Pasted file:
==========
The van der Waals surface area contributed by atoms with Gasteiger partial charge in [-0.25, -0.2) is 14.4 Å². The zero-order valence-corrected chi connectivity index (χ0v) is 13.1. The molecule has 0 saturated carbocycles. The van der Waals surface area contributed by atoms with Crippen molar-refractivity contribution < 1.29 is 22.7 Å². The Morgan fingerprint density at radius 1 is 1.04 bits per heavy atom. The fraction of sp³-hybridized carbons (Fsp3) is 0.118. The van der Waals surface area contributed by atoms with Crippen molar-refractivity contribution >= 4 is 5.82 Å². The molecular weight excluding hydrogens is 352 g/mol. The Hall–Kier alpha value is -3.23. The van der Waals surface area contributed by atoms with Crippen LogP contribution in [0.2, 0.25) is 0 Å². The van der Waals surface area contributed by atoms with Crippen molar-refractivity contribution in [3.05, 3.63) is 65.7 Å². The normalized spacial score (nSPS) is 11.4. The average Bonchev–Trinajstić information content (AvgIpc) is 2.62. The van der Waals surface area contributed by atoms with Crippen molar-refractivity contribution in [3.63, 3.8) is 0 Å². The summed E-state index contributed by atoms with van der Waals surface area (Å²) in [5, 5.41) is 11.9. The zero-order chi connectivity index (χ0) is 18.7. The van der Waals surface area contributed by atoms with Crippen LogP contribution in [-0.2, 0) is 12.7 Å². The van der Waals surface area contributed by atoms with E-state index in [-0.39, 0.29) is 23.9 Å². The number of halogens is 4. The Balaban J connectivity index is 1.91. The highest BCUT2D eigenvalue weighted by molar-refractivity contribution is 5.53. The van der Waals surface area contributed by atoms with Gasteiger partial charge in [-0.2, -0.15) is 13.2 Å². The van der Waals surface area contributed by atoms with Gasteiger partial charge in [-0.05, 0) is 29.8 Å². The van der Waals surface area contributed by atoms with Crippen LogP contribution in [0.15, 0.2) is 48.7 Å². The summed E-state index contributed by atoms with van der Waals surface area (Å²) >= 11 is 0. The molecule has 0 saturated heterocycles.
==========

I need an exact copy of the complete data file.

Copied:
The van der Waals surface area contributed by atoms with Gasteiger partial charge in [-0.25, -0.2) is 14.4 Å². The zero-order valence-corrected chi connectivity index (χ0v) is 13.1. The molecule has 0 saturated carbocycles. The van der Waals surface area contributed by atoms with Crippen molar-refractivity contribution < 1.29 is 22.7 Å². The Morgan fingerprint density at radius 1 is 1.04 bits per heavy atom. The fraction of sp³-hybridized carbons (Fsp3) is 0.118. The van der Waals surface area contributed by atoms with Crippen molar-refractivity contribution >= 4 is 5.82 Å². The molecular weight excluding hydrogens is 352 g/mol. The Hall–Kier alpha value is -3.23. The van der Waals surface area contributed by atoms with Crippen LogP contribution in [0.2, 0.25) is 0 Å². The van der Waals surface area contributed by atoms with Crippen molar-refractivity contribution in [3.05, 3.63) is 65.7 Å². The normalized spacial score (nSPS) is 11.4. The average Bonchev–Trinajstić information content (AvgIpc) is 2.62. The van der Waals surface area contributed by atoms with Crippen molar-refractivity contribution in [3.63, 3.8) is 0 Å². The summed E-state index contributed by atoms with van der Waals surface area (Å²) in [5, 5.41) is 11.9. The zero-order chi connectivity index (χ0) is 18.7. The van der Waals surface area contributed by atoms with Crippen LogP contribution in [-0.2, 0) is 12.7 Å². The van der Waals surface area contributed by atoms with E-state index in [-0.39, 0.29) is 23.9 Å². The number of halogens is 4. The Balaban J connectivity index is 1.91. The highest BCUT2D eigenvalue weighted by molar-refractivity contribution is 5.53. The van der Waals surface area contributed by atoms with Gasteiger partial charge in [-0.2, -0.15) is 13.2 Å². The van der Waals surface area contributed by atoms with Gasteiger partial charge in [-0.05, 0) is 29.8 Å². The van der Waals surface area contributed by atoms with Crippen LogP contribution in [0.15, 0.2) is 48.7 Å². The summed E-state index contributed by atoms with van der Waals surface area (Å²) >= 11 is 0. The molecule has 0 saturated heterocycles.